The deposition of CsPbI2Br perovskites is based on the spin-coating of perovskite precursors dissolved in DMSO solution. We firstly included SrCl2 into perovskite precursor solution in the concentrations of 0.005, 0.01, and 0.05 M, respectively. The morphological characteristics of CsPbI2Br films were firstly visualized by SEM characterizations. As shown in Figure 1A, the pristine film presents a non-flat surface with a high coverage. By the addition of 0.005–0.01 M SrCl2, the CsPbI2Br films retained the fully covered morphology (Figures 1B,C). For the film with 0.05 M SrCl2 (Figure 1D), a rough surface with many pinholes was observed, implying the adverse effect of excess SrCl2 on film formation.

FIGURE 1
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FIGURE 1. Top-view SEM images of (A) pristine, (B) 0.005 M SrCl2–doped, (C) 0.01 M SrCl2–doped, and (D) 0.05 M SrCl2–doped CsPbI2Br films.

We also noted that the 0.05 M SrCl2–doped films degraded rapidly in ambient condition. XRD patterns in Figure 2A disclose the non-perovskite phase of the doped film with 0.05 M SrCl2. Although the ionic radius of Sr2+ (118 pm) is similar to that of Pb2+ (119 pm) (Shannon, 1976), we still infer that excess metal dopants would favor the formation of non-perovskite phases (Phung et al., 2020). An intriguing phenomenon is that the full width at half maximum (FWHM) of the (100) diffraction peak reduces from 0.161 of pristine to 0.139 of film with 0.01 M SrCl2. The narrowed XRD diffraction peak signifies the enhanced crystallinity with less crystal defects (Li et al., 2020). Therefore, we conclude that the SrCl2 additive is a double-edged sword for the perovskite: low concentration of SrCl2 can promote the formation, while high concentration can generate the non-perovskite structure. The identical trend was also observed in the UV-Vis spectra in Figure 2B.

FIGURE 2
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FIGURE 2. (A) XRD patterns and (B) UV-Vis spectra of CsPbI2Br films with different dopant concentrations of SrCl2 deposited on compact TiO2/FTO.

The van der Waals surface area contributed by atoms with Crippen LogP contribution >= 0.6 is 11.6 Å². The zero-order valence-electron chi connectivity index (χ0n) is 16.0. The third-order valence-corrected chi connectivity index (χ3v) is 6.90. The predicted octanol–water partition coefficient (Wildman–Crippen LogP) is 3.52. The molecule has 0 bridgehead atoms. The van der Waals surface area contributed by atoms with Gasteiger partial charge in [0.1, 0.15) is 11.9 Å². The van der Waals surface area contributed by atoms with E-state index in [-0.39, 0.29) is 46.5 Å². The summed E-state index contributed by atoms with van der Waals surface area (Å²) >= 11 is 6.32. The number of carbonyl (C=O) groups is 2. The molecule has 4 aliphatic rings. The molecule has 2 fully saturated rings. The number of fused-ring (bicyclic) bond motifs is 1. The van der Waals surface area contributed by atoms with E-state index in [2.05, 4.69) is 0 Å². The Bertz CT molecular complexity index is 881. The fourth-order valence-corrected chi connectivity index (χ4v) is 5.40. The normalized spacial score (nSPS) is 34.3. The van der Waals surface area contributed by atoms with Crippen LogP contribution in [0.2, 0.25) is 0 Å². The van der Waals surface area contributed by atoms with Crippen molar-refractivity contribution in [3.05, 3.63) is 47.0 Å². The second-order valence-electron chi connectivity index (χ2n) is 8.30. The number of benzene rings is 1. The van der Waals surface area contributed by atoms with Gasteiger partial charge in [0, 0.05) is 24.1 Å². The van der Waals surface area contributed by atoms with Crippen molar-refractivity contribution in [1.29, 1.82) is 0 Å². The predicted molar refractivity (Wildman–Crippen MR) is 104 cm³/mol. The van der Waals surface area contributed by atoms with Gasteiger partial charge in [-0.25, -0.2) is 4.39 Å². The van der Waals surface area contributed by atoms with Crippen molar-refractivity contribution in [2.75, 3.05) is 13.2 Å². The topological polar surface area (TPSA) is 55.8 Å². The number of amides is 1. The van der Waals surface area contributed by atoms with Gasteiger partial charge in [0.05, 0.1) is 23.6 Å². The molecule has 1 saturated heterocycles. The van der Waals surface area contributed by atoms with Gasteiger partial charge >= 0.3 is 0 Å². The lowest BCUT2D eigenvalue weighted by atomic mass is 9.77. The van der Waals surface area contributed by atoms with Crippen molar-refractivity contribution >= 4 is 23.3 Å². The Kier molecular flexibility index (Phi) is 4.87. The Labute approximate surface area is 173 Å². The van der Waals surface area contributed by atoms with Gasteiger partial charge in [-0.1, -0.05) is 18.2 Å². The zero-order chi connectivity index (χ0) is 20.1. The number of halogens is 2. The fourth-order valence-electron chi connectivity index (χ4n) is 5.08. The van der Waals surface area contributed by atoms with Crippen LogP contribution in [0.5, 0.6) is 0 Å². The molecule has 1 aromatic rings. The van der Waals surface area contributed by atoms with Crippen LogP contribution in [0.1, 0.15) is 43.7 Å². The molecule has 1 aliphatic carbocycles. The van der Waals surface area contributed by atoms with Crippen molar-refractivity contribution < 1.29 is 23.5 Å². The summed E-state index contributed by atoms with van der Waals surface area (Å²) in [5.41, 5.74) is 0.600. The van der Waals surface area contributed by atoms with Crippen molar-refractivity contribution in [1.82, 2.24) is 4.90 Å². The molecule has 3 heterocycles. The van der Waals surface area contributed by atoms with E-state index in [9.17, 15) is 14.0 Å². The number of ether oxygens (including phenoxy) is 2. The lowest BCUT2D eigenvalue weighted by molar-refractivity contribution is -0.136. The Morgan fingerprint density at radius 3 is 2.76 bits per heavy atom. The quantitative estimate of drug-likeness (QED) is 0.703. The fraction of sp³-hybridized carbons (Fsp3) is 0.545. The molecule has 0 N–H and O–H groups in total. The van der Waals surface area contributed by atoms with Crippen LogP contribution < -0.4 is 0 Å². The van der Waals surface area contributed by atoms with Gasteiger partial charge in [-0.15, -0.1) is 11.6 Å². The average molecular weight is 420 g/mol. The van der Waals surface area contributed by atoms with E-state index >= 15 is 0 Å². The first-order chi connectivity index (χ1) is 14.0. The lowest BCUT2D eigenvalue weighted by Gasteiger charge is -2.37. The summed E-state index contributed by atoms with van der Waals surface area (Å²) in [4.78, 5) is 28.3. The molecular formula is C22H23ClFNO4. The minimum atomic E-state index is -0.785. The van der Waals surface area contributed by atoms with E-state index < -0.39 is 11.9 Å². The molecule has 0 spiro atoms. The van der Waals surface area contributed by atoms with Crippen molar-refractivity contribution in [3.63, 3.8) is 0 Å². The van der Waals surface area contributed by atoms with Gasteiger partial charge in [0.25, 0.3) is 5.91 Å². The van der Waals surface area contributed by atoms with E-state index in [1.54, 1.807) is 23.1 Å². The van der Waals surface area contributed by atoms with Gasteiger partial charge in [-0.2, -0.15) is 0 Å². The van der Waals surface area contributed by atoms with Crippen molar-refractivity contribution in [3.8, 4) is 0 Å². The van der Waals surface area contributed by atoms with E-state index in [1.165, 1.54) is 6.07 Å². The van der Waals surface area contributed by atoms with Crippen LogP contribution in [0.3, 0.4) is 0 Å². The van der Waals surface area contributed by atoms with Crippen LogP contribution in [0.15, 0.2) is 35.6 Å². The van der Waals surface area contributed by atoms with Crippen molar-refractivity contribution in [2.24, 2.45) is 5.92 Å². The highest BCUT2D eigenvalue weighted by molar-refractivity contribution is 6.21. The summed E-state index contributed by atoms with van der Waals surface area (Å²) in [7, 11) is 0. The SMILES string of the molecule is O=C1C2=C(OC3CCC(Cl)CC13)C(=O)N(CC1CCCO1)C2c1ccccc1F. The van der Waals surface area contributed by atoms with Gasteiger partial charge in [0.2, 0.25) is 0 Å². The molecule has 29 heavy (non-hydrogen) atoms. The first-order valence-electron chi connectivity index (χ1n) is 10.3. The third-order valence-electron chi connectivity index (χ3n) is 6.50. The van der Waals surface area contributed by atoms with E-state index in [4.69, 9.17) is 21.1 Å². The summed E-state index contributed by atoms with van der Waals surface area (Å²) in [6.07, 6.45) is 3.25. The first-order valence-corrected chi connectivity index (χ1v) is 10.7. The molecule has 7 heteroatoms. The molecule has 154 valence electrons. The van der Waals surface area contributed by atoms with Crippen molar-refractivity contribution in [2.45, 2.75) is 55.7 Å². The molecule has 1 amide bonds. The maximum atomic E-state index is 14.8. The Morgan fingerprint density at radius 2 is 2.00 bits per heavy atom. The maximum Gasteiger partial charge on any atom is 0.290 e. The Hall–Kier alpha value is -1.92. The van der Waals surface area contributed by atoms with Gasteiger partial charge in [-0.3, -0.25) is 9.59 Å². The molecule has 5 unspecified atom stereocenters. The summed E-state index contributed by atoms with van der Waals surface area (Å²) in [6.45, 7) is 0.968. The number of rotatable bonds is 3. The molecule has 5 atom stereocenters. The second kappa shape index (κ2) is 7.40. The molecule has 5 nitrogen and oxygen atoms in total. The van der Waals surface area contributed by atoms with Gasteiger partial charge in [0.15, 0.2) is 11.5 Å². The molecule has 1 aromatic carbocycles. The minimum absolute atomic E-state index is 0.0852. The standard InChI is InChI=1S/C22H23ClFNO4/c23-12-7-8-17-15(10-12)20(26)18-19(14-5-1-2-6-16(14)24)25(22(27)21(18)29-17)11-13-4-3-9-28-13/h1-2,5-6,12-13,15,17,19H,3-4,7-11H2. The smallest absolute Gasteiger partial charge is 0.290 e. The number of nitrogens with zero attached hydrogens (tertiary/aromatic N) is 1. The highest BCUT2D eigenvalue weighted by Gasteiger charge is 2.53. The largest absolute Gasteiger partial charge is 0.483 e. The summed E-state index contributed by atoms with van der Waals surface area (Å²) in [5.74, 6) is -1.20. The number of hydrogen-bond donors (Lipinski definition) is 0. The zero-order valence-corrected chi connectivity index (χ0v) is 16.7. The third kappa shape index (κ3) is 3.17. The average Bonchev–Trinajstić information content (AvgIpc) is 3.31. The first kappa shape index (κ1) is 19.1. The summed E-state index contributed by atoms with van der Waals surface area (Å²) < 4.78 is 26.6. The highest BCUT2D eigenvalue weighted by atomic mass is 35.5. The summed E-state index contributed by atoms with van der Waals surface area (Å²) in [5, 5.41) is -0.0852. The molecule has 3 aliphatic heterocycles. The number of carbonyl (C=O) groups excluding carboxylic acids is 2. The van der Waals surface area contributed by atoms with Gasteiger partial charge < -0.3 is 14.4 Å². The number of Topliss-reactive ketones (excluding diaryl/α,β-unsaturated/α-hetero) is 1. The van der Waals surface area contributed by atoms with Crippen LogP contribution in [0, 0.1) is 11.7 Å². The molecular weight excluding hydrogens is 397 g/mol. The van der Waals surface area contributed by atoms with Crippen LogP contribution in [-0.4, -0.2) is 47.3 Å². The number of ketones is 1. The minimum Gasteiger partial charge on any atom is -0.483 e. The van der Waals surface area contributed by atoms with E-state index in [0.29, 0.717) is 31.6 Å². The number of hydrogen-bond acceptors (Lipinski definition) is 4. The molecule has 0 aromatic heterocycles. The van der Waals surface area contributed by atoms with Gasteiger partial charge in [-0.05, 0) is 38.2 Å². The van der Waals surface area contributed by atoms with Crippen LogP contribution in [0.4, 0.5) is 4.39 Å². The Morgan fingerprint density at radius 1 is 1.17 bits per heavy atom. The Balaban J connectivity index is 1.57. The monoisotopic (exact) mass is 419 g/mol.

To further examine the effect of bivalent metal chlorides on CsPbI2Br perovskite films, we used NiCl2 as an additive into perovskite films. The concentration of NiCl2 is 0.01 M for all samples, which corresponds to 0.83% of the molar ratio with Pb ions. As expected, the NiCl2-doped sample exhibits smooth and uniform morphology (Figure 3). XRD patterns in Figure 4A further ascertain the cubic perovskite phase of all samples. Absorbance offsets of films were determined to be ∼650 nm by UV-Vis spectra in Figure 4B. Steady-state PL spectra were operated to assess the photoelectrical property of perovskite films deposited on glass substrates. As shown in Figure 4C, the PL intensities of SrCl2- and NiCl2-doped perovskite films are 4.46 and 2.72 times higher than that of the pristine film, respectively, indicating mitigated non-radiative recombination in bivalent metal chloride–doped films (Han et al., 2016; You et al., 2018).

FIGURE 3
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FIGURE 3. Top-view SEM images of (A) 0.01 M SrCl2–doped and (B) 0.01 M NiCl2–doped CsPbI2Br films.

FIGURE 4
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FIGURE 4. (A) XRD patterns and (B) UV-Vis spectra of the pristine, 0.01 M SrCl2–doped, and 0.01 M NiCl2–doped CsPbI2Br thin films on compact TiO2/FTO. (C) Photoluminescence (PL) spectra of the pristine, 0.01 M SrCl2–doped, and 0.01 M NiCl2–doped CsPbI2Br thin films deposited on glass.